Lightning Talks Strike Twice

I very much enjoyed attending Local Gov Camp North West last weekend. Although it was attended by fewer people than other unconferences I’ve been to (due to people crying off for fear the impending snowpocalypse would leave them stranded in northern wastelands; I mean Preston), this meant it was a more intimate event, the smaller groups allowing everyone a chance to speak more. I curated lots of links tweeted during the event, using Pinboard.

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Rapt attention at Local Gov Camp North West — pic © John Popham, CC-BY-NC-SA

With some attendees also leaving early as news of snowbound roads and delayed trains filtered through to us, it seemed that we wouldn’t be able to fill the final hour’s worth of breakout sessions. This gave me the chance to propose trying something I’ve wanted to do at a GovCamp since experiencing them at GLAMCamp Amsterdam last December: lightning talks.

The three-day GLAMCamp event had one hour of such talks scheduled, but they proved so popular that it was agreed to set aside another two. Anyone who had an idea to pitch, a story to share or a problem they wanted help to solve, could speak for a maximum of five minutes (less if that was all they needed), but unlike most unconference sessions, they could speak to most of the attendees at once.

Details of the GLAMsterdam lightning talks were captured on an Etherpad for Saturday and an Etherpad for Sunday, which have links to individual videos of several of the talks.

Because the lightning talks were only a few minutes long, there wasn’t really time for people to grow bored if a particular talk wasn’t relevant to them, and they could always check their mail or social media, grab a drink or take a comfort break if they did. I gave a quick, inpromptu talk on my deployment of microformats on Wikipedia. Many people, who wouldn’t have elected to come to a full session on the topic, told me they found it useful.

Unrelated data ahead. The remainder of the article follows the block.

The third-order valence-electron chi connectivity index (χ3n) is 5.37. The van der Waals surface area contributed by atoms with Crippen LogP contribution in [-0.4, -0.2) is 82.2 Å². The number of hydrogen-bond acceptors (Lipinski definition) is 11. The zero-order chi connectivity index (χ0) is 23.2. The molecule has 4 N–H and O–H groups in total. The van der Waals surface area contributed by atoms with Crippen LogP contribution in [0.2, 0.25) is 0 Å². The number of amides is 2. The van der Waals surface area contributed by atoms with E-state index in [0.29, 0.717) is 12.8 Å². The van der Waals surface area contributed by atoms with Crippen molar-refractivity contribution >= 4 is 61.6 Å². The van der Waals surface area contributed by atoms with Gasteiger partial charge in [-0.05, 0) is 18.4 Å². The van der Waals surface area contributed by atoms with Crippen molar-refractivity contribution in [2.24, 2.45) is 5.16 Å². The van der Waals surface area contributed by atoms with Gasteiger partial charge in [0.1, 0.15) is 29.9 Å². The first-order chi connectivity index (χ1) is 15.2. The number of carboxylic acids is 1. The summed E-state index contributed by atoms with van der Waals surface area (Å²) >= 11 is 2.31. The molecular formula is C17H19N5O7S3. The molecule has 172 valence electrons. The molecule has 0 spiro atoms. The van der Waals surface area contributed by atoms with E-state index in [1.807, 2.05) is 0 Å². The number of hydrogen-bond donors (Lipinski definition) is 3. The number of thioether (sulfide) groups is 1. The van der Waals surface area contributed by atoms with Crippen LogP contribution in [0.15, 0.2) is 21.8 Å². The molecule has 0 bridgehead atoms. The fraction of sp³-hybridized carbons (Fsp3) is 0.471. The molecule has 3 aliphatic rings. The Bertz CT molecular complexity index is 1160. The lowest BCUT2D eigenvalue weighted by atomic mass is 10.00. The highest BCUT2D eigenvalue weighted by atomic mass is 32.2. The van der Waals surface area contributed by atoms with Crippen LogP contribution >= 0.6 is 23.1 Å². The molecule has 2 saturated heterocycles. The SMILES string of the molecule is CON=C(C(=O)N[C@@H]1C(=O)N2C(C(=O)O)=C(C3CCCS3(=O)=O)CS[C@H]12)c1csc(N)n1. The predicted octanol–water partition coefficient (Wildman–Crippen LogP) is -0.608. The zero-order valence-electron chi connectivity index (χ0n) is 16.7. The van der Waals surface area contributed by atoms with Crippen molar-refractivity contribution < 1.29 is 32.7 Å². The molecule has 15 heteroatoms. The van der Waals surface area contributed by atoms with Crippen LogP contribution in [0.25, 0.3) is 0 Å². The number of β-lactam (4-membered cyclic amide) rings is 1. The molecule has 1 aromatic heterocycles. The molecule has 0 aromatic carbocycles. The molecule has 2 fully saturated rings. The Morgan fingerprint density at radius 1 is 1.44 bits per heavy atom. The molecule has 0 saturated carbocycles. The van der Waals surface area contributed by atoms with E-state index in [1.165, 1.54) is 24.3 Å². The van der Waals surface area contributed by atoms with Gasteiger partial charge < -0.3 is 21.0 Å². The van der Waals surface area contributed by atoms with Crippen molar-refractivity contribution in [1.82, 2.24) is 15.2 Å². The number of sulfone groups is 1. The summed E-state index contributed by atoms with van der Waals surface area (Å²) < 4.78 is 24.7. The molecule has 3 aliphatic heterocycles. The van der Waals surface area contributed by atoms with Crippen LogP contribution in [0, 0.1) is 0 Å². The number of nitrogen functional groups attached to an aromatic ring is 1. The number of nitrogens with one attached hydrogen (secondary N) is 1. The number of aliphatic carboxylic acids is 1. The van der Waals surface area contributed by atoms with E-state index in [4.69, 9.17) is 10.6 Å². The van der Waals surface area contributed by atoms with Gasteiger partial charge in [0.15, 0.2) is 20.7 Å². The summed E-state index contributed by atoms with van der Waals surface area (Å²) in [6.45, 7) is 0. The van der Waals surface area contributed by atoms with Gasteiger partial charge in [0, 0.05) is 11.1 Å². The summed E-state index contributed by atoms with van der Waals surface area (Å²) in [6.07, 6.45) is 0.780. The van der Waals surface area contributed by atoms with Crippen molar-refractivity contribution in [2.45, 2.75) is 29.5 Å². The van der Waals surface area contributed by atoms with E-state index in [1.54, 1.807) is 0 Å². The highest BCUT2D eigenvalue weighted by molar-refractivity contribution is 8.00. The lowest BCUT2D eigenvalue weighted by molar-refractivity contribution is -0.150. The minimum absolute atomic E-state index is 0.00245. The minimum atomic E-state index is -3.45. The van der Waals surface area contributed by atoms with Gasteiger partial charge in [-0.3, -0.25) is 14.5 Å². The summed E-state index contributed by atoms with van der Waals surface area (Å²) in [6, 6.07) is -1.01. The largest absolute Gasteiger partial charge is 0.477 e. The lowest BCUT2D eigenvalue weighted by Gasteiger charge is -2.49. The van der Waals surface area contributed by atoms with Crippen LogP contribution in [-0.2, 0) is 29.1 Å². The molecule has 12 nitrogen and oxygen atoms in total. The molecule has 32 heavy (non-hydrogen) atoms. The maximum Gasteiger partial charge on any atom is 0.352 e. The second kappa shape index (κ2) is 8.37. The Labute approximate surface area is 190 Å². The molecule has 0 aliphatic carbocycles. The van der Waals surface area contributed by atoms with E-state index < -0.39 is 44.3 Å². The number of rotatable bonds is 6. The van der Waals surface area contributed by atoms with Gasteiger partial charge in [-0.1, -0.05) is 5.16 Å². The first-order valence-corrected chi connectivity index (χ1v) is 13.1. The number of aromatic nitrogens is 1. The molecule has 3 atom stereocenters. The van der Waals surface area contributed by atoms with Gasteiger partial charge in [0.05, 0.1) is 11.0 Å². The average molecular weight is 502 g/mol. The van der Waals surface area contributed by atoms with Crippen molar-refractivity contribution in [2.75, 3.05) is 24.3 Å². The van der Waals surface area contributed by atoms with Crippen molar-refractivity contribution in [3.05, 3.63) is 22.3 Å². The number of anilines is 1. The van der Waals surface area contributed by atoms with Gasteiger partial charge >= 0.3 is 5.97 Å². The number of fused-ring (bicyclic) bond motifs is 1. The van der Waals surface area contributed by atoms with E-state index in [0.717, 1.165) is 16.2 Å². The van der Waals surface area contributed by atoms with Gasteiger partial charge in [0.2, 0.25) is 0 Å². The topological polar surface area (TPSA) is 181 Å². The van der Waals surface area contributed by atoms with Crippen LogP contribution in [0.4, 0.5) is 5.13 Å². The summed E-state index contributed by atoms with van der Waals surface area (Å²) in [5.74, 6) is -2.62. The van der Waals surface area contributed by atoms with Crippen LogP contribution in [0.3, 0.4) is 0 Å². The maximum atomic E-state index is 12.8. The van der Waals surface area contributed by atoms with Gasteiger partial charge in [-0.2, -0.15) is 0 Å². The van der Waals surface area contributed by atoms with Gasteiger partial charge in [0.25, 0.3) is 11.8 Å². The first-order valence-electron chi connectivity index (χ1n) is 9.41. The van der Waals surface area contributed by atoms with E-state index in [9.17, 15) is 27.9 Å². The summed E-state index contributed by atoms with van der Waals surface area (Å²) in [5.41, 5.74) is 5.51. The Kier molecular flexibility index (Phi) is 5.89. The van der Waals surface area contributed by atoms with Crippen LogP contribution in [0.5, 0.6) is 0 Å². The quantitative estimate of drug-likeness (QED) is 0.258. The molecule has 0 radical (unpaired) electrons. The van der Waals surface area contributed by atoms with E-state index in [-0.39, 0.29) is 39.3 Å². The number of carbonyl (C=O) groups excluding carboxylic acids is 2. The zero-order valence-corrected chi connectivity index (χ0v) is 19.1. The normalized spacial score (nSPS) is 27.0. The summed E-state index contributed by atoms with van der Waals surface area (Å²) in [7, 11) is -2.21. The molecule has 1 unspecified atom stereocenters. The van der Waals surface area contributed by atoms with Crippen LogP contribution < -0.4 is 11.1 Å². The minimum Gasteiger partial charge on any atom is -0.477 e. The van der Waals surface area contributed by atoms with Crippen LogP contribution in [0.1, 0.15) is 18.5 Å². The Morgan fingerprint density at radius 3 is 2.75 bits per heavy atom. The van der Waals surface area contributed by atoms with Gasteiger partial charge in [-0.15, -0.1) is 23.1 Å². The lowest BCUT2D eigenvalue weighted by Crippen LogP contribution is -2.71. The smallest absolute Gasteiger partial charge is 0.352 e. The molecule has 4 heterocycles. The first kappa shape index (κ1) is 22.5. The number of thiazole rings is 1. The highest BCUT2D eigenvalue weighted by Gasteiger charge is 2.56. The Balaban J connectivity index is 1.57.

I’m glad to say people at #LocalGovCampNW (as we hash-tagged it) readily accepted my proposal and am grateful for that, and their participation. We restricted the talks to just three minutes (I was ruthless with my stopwatch app), and despite people having had little time to prepare (which I think was a disadvantage), and no use of Powerpoint (unlike at GLAMcamp), we managed to cover several topics in about 20 minutes, ranging from SMS alerts to data visualisation and from promoting an upcoming event, the Eureka Festival of Resources, to my talk on BrewCamp. While some talks were curtailed after the allotted time, conversations could be and were continued afterwards, and online; the interested participants having had the opportunity to identify one another.

John Popham caught the talks on video, as part of his “celebration2.0” project :

Daniel Goodwin, Chief Executive of St Albans City & District Council, said they “provided an interesting insight into people’s concerns“.

Why not try a session of lightning talks at your next unconference?

About Andy Mabbett

Enjoying my freelance career, helping organisations to understand on-line communities, open content, and related issues; often as a Wikimedian (or Wikipedian) in Residence.
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3 Responses to Lightning Talks Strike Twice

  1. John Heaven says:

    That’s an interesting concept, which also has the advantage of working in one room, i.e. if you don’t have a venue with several rooms for people to disappear into, you can still use this format. I’m organising a PEP-NET event at the moment, and the problem with having a full-blown unconference would have been the space. So maybe we’ll do something like this.

  2. Mark Braggins says:

    With unconferences there’s a risk that sessions are dominated by the most gregarious and outspoken participants. Giving everyone their three minutes talk-time levels the field and gives quieter types the opportunity to speak.

    The lightning talks were probably my favourite* part of the day – thanks very much for suggesting them. I’d like to see them incorporated in to every event.

    * Apart from, of course, the most excellent session on Wikipedia

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